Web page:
Shipwreck Science: 7 Great Underwater Finds


Bulk Shipping


Rewind 2,400 years and shipping containers, those corrugated rectangular icons of modernity, took the form of amphora, a vase-shaped pottery used to transport goods across the Mediterranean.

In this shipwreck, found off the southern coast of Cyprus and dated to 4th century BC, amphorae are stacked in the outline of the ship that carried them. The design is characteristic of the Greek island of Chios, and the cargo was likely Chian wine, celebrated as the finest vintages of the Classical world.


Citation: "The 4th-Century-BC Mazotos Shipwreck, Cyprus: a preliminary report." By Stella Demesticha. International Journal of Nautical Archaeology, Vol. 40 No.1, March 2011.

Images: 1) Photomosaic of the wreck and its cargo. (Bruce Hartzler/University of Cyprus, Archaeological Research Unit/Stella Demesticha) 2) Three-dimensional reconstruction of the wreck. (Foteini Vlachaki and Markos Garras/University of Cyprus, Archaeological Research Unit/Stella Demesticha)

Blackbeard's Horn


In 1996, archaeologists found the wreckage of an early 18th century battleship just off the coast of North Carolina. Only one ship that size was known lost in the area: the Queen Anne's Revenge, used by none other than Edward Teach, better known as the infamous pirate Blackbeard.

With a flag depicting a skeleton spearing a heart while toasting the devil, Blackbeard was renowned for his ferocity. The Queen Anne's Revenge sank -- or, some say, was intentionally abandoned -- just weeks after Blackbeard's crew terrorized the city of Charleston, kidnapping prominent citizens and ransoming them for medicine.

The wreck has returned a bounty of piratical devices, including cannons retrofitted to fire bags of nails. Less diabolical is what appears to be a leather-bound horn, perhaps blown by Blackbeard himself.

Citation: "Identification of Suspected Horn from the Queen Anne's Revenge (1718), North Carolina, USA." By Wendy Welsh, Brianna Biscardi, Thomas Fink, Sarah Watkins-Kenney and Anthony Kennedy. International Journal of Nautical Archaeology, Volume 41, Issue 1, March 2012.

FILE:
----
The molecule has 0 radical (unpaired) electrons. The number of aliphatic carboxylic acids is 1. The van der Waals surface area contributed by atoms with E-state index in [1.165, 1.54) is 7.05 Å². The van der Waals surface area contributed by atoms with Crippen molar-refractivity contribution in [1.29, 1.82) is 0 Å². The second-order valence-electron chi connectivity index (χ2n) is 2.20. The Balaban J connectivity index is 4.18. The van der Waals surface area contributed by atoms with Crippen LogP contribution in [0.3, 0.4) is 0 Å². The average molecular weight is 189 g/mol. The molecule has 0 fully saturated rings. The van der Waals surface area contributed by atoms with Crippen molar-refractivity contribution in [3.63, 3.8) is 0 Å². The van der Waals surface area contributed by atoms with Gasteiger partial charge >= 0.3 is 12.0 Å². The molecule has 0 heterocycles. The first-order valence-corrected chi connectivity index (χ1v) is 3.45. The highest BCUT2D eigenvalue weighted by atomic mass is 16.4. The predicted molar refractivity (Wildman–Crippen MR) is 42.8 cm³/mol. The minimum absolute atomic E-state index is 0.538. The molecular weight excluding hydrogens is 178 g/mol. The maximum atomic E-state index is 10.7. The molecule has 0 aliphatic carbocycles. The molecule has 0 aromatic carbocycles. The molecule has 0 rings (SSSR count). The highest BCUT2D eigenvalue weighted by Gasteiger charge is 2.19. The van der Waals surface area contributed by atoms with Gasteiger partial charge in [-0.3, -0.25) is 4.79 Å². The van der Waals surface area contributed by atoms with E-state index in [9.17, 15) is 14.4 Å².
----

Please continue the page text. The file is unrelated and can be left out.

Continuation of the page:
Image: Scanning electron microscope image of the horn. (Welsh et al./International Journal of Nautical Archaeology.)

Thunder Bay's Wrecks


The floors of the Great Lakes are a cross-section of marine history, their ice-cold waters preserving the sunken remains of Native American craft, European trading vessels and the cargo freighters of pre-industrial America.

Many of the wrecks were discovered and mapped during research by the National Oceanic and Atmospheric Administration. One such wreck is the EB Allen, a wooden schooner that sank in 1871 in northwestern Lake Huron, a treacherous area known as Shipwreck Alley. The EB Allen and six other historically significant ships can now be toured online in 3-D.


Images: 1) The EB Allen's windlass, a machine used to lift heavy weights. (NOAA) 2) 3D view of the EB Allen's bow. (NOAA)

The Monitor's New Mission


Known as the ship that launched a modern Navy, the USS Monitor's iron armoring and 360 degree-swiveling gun turret were revolutionary in 1862, when it was launched by Union forces in the US Civil War. The ship sank later that year off the coast of North Carolina, and it was only found a century later. In 1975 the Monitor was federally designated as a marine sanctuary and now teems with aquatic life.


Images: 1) Officers and gun turret aboard the Monitor. (US Navy) 2) The Monitor's wreckage. (NOAA)